Food Feature: Where's the beef?
Scaling new heights in meaty, mouth-watering Montreal
"It was back in 1908 when Ben Kravitz and his wife Fanny produced the first smoked meat sandwich ... "
So says the copy on the cover of the menu at Bens Montreal Deli.
I first heard about the famous Montreal-style smoked meat while still in Atlanta. "It's just corned beef," said some. "Oh no, it's not," said others. As the expatriot Canucks haggled over their particular version of salted meat, I committed myself to experiencing the delicacy in one of the landmarks that put the meat on the map.
Squarely located on de Maisonneuve Boulevard — a block from the adult playground of shopping, restaurants, bars and sex clubs (the other thing that put Montreal on the map) on Sainte Catherine Street — Bens, with its '50s diner feel, is an instant escape from the French finery and old-world charm of the rest of Montreal.
The orange-and-yellow paneling outside leads you to yellow Formica and green-tinged light inside. My friend and I took a seat at a table with mismatched, spindly metal chairs. An elderly waiter shambled over. The menu was large. And you can get smoked meat on just about anything. It can be added to your eggs, to your spaghetti, to your latkes, to your salad. You can eat it in a house, with a mouse ... .
I got the basic smoked meat sandwich — a towering stack of juicy meat between two pieces of rye bread, served with sides of deli mustard and a kosher pickle. After one bite, I understood what all the fuss was about. The monster sandwich was stuffed to perfection. The meat was juicy and thinly sliced. It was salty, vinegary and smoky.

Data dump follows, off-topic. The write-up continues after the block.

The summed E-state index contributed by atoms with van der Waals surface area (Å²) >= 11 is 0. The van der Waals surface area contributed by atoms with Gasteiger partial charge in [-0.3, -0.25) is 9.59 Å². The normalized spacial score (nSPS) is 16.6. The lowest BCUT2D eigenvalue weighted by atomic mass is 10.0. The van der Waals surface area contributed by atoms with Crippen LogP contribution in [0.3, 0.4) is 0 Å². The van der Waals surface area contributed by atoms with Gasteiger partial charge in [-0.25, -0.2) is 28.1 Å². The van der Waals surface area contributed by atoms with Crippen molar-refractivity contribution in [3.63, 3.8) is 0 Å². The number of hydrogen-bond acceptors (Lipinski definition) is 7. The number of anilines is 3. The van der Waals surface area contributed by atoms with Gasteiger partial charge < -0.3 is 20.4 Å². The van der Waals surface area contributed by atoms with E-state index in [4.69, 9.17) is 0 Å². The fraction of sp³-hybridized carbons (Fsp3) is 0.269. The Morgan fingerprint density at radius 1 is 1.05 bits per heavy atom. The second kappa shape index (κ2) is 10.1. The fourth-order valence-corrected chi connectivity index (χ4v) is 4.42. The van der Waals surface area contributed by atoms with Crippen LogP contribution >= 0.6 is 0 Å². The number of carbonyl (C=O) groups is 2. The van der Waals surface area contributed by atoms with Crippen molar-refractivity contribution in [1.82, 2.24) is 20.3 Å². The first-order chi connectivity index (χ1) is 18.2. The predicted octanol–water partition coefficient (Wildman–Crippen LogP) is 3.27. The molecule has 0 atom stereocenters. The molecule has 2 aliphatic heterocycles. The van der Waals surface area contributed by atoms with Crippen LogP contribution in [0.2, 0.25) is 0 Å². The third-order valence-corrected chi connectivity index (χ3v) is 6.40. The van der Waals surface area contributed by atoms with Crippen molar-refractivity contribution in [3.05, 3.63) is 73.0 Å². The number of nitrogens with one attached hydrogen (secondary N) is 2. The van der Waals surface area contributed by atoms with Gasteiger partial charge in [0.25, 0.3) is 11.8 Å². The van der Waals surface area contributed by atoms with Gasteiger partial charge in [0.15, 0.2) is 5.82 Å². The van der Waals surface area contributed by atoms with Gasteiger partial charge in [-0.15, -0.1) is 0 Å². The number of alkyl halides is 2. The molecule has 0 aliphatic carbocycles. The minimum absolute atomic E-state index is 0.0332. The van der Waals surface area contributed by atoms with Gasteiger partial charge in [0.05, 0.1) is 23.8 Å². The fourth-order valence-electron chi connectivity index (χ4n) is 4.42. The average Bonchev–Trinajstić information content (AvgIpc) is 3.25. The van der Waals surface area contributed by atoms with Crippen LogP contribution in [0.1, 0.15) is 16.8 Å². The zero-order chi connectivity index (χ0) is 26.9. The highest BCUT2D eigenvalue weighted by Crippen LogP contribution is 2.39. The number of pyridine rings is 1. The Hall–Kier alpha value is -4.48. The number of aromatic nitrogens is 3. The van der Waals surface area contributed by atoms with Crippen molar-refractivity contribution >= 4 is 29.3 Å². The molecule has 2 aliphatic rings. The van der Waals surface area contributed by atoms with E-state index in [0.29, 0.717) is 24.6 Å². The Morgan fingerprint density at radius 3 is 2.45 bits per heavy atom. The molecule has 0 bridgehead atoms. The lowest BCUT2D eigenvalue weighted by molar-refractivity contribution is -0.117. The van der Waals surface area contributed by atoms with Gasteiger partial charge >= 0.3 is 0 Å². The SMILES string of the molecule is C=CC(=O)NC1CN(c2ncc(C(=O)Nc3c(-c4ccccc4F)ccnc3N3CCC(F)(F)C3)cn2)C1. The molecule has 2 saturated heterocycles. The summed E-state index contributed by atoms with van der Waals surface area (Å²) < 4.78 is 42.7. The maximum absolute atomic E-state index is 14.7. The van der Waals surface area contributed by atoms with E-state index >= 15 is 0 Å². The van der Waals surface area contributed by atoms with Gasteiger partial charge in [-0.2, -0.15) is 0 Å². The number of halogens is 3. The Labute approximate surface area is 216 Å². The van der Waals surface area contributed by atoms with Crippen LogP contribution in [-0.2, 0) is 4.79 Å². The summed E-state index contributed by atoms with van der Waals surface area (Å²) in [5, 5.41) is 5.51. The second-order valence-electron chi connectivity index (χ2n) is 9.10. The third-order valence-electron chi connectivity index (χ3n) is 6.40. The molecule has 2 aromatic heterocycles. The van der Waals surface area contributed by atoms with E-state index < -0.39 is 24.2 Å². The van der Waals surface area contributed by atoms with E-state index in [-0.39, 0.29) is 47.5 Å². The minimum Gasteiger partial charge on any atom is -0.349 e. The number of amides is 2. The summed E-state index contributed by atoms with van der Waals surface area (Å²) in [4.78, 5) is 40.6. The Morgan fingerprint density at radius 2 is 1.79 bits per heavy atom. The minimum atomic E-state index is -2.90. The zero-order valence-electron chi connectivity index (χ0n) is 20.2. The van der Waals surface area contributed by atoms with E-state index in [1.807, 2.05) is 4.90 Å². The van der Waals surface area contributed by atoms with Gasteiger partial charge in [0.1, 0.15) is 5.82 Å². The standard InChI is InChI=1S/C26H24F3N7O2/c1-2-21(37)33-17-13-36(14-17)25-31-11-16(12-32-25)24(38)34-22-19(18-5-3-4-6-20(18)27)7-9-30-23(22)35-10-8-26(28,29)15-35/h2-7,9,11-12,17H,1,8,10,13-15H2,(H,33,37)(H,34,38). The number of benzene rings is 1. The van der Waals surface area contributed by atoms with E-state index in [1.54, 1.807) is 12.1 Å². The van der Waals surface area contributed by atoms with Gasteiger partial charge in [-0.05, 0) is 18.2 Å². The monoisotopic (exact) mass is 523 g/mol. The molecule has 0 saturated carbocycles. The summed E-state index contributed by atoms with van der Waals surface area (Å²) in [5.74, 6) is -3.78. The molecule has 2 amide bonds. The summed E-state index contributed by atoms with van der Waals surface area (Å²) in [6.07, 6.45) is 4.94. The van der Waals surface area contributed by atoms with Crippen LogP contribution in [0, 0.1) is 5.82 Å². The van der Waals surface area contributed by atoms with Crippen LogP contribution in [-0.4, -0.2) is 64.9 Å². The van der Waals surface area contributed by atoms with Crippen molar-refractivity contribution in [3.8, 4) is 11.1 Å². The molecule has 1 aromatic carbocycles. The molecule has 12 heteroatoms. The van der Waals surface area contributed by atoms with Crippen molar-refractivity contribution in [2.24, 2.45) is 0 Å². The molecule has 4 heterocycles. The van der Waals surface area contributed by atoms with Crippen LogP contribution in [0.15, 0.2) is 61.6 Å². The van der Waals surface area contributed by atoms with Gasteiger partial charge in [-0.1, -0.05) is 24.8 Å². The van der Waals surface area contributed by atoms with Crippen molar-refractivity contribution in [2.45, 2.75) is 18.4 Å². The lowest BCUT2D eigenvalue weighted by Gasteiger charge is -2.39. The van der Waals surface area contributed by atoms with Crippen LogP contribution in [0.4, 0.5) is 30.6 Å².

My friend, however, had been jonesing for a Montreal-style bagel. A bagel's a bagel, I thought. What's the big deal? The chewy bagel topped anything I've ever had in New York and put to shame what passes for bagels in Atlanta. With just a bit of butter, it was another food coup.
Montreal may have made a name for itself with those food specialties, but Montreal derives its name from nearby Mount Royal. Located just above the picturesque campus of McGill University, the "mountain" was climbed in 1535 by Jacques Cartier who claimed the land for the French. Filled with smoked meat and bagels, my friend and I ascended the 794-foot hill to the observation area above. Original designs for the park at Mount Royal were by Frederick Law Olmstead. Although those plans were never fully achieved, the curving paths and shrubberies still provide a popular spot for walkers, joggers and bikers. Ah ... just like Piedmont Park. But steeper. Maybe the bus ride to the top would have been worth it. Stairs begin part way up and never seem to stop.
We saw panting passersby on their trek down who encouraged us to make it up the hundreds of stairs stretching onward into the sky. Then came the joggers. They stretched and forced their calves to function as they sweated by us, pacing their way to the top. Bikers hefted their contraptions on their shoulders and trudged along. Some little girls decided they couldn't make it and sat down halfway between ground and sky. They watched chattering squirrels and laughed at us as we passed them. Tourists from all over huffed and puffed onward. The spruce trees were scarred with French graffiti — foreign scribbles warning us that others had passed who never made it? The creaking wooden steps finally came to an abrupt stop and there was a quick view of the city between a copse of trees — a hint of what we were striving for. But we weren't finished. More stairs and a few paths later and finally we were at the top.
From the observation deck, we could see what made Montreal great: the Olympic stadium, the St. Lawrence River, Quartier Chinois (Chinatown), the skyscrapers that surrounded the French-speaking citizens. But there were hundreds of other things that we couldn't see from our aerie in the clouds: the old town with its cobblestone streets, horse-drawn carriages, boulangeries and patisseries. The all-night full frontal sex clubs. French charm and attitude. And, of course, a certain sandwich at chez Bens.